Google and Apple may still be at each others’ throats — remember Steve Jobs’ threat to “go thermonuclear war” on the company he felt ripped off the iPhone — but you wouldn’t know it from the way Google was talking on Thursday.
At its I/O conference for developers, Google (GOOG, Fortune 500) announced that its Chrome browser will be available in iTunes App Store later on Thursday, as will Google Drive, the productivity app suite that includes Google Docs. The news drew cheers and applause from an excited crowd of software writers.
“People have been asking us for this for a long time, but we wanted to make sure we got it right,” Sundar Pichai, Google’s head of Chrome, said during his keynote presentation.
Chrome is now the most popular browser in the world by some metrics, including Google’s own. It has 310 million active users, and a growing number of them are mobile. Google’s Android mobile operating system began using Chrome as its primary built-in browser in its most recent version.
Chrome’s portability and constant updates have made it a hit, but it hasn’t been available on the world’s most popular smartphone and tablet until today.
Apple’s (AAPL, Fortune 500) restrictions on third-party software are legendary, but browsers in particular have had a difficult time making their way into the iTunes App Store. That’s because Apple’s doesn’t approve apps that duplicate its core functionality.
Related story: A look behind Apple’s App Store curtain
If a browser gets approved, it has to render Web pages through an iOS software called UIWebView — a tool that allows apps to display Web content without ever leaving an app. But it’s slow and can’t take advantage of some of the hardware capabilities that make browsing in Safari lightning-fast.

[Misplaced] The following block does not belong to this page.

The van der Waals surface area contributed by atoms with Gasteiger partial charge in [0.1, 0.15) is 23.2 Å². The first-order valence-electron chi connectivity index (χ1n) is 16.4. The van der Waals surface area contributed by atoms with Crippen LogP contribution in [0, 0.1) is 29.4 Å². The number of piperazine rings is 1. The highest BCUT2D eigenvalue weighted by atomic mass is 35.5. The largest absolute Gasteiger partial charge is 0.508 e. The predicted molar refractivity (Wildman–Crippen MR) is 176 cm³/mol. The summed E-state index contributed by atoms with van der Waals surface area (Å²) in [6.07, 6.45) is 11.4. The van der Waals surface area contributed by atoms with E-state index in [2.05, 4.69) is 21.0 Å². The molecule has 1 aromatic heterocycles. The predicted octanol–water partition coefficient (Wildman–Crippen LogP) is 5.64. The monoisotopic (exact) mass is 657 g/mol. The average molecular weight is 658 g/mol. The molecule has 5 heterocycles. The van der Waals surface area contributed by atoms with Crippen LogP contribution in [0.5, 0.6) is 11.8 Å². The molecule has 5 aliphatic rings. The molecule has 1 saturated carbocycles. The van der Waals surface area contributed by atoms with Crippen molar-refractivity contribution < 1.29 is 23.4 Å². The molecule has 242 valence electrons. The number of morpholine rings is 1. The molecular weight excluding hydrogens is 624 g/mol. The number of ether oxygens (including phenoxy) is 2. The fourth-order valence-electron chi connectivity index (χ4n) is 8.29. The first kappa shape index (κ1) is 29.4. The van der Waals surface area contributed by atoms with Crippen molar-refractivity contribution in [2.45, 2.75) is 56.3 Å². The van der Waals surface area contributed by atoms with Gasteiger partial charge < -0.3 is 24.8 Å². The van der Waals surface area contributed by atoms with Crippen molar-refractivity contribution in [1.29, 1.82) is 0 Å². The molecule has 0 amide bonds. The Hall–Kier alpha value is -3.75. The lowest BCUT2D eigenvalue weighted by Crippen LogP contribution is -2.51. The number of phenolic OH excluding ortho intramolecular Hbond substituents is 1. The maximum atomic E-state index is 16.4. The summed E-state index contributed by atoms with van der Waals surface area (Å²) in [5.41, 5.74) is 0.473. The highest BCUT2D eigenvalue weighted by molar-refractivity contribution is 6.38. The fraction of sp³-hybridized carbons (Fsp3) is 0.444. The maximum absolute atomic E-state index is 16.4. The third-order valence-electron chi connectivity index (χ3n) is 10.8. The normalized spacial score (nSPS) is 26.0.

Just a small handful of third party browsers, including Dolphin, Opera and a few others, have received approval. Like those browsers, Chrome will take advantage of its giant server farm to load pages quickly, bypassing the need to use the hardware tools exclusive to Safari.
Apple did not respond to requests for comment on Chrome’s entry into its market.
After a heavy load of Android announcements and updates on Wednesday, including a new tablet, it was slightly strange to see Google engineers proudly wielding an iPad and an iPhone on stage Thursday. But adding Chrome and Drive to the popular iOS platform will expand Google’s user base and ecosystem.
Google’s browser allows users to sync tabs, bookmarks and other settings across multiple devices. Once a user signs in to the browser on any computer or phone, they can view their opened tabs and browsing history.
That means that someone can search for and click on a restaurant’s website on a Chrome browser on a PC, then open Chrome on an iPhone and instantly view the restaurant’s page. The user can even hit the back button on the phone to go back to the search results, a feature Google showed off at its conference.
Google’s Drive App is also making its way to iOS Thursday, and it comes with some new, long-awaited features.
Beginning Thursday, Google Docs users will be able to edit their documents when offline. The app will store the document in the device’s cache, and it will automatically upload it to Google Drive when connected.
The company said offline mode for spreadsheets and presentations will follow soon. The ability to edit while disconnected has been one of the key differentiators between Microsoft Office and Google’s productivity apps.
Perhaps the coolest new feature that Google unveiled Thursday was Google Drive’s ability to search for photos without any captions or tags. For instance, a search for “pyramids” spat back a few photos that a keynote presenter had taken while in Giza.